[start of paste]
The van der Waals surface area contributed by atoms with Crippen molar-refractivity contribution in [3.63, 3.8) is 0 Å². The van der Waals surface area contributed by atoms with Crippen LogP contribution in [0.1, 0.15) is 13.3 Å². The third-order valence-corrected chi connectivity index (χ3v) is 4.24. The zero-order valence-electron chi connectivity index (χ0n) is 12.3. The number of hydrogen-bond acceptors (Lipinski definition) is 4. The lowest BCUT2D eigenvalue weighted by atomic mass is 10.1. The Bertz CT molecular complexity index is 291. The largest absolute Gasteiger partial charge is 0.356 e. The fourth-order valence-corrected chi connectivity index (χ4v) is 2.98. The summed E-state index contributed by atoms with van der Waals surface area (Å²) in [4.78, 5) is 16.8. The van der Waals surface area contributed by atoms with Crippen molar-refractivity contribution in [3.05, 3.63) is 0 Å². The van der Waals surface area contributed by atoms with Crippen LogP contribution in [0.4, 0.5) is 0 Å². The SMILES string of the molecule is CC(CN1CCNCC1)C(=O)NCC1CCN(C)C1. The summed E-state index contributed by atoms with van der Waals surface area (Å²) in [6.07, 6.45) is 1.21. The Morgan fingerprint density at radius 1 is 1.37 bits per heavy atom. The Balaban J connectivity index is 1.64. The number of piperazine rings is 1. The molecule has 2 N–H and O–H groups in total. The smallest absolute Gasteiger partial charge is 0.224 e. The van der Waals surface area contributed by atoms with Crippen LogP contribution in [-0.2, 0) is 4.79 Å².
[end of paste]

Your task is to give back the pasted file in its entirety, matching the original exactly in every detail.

The van der Waals surface area contributed by atoms with Crippen molar-refractivity contribution in [3.63, 3.8) is 0 Å². The van der Waals surface area contributed by atoms with Crippen LogP contribution in [0.1, 0.15) is 13.3 Å². The third-order valence-corrected chi connectivity index (χ3v) is 4.24. The zero-order valence-electron chi connectivity index (χ0n) is 12.3. The number of hydrogen-bond acceptors (Lipinski definition) is 4. The lowest BCUT2D eigenvalue weighted by atomic mass is 10.1. The Bertz CT molecular complexity index is 291. The largest absolute Gasteiger partial charge is 0.356 e. The fourth-order valence-corrected chi connectivity index (χ4v) is 2.98. The summed E-state index contributed by atoms with van der Waals surface area (Å²) in [4.78, 5) is 16.8. The van der Waals surface area contributed by atoms with Crippen molar-refractivity contribution in [3.05, 3.63) is 0 Å². The van der Waals surface area contributed by atoms with Crippen LogP contribution in [0.4, 0.5) is 0 Å². The SMILES string of the molecule is CC(CN1CCNCC1)C(=O)NCC1CCN(C)C1. The summed E-state index contributed by atoms with van der Waals surface area (Å²) in [6.07, 6.45) is 1.21. The Morgan fingerprint density at radius 1 is 1.37 bits per heavy atom. The Balaban J connectivity index is 1.64. The number of piperazine rings is 1. The molecule has 2 N–H and O–H groups in total. The smallest absolute Gasteiger partial charge is 0.224 e. The van der Waals surface area contributed by atoms with Crippen LogP contribution in [-0.2, 0) is 4.79 Å².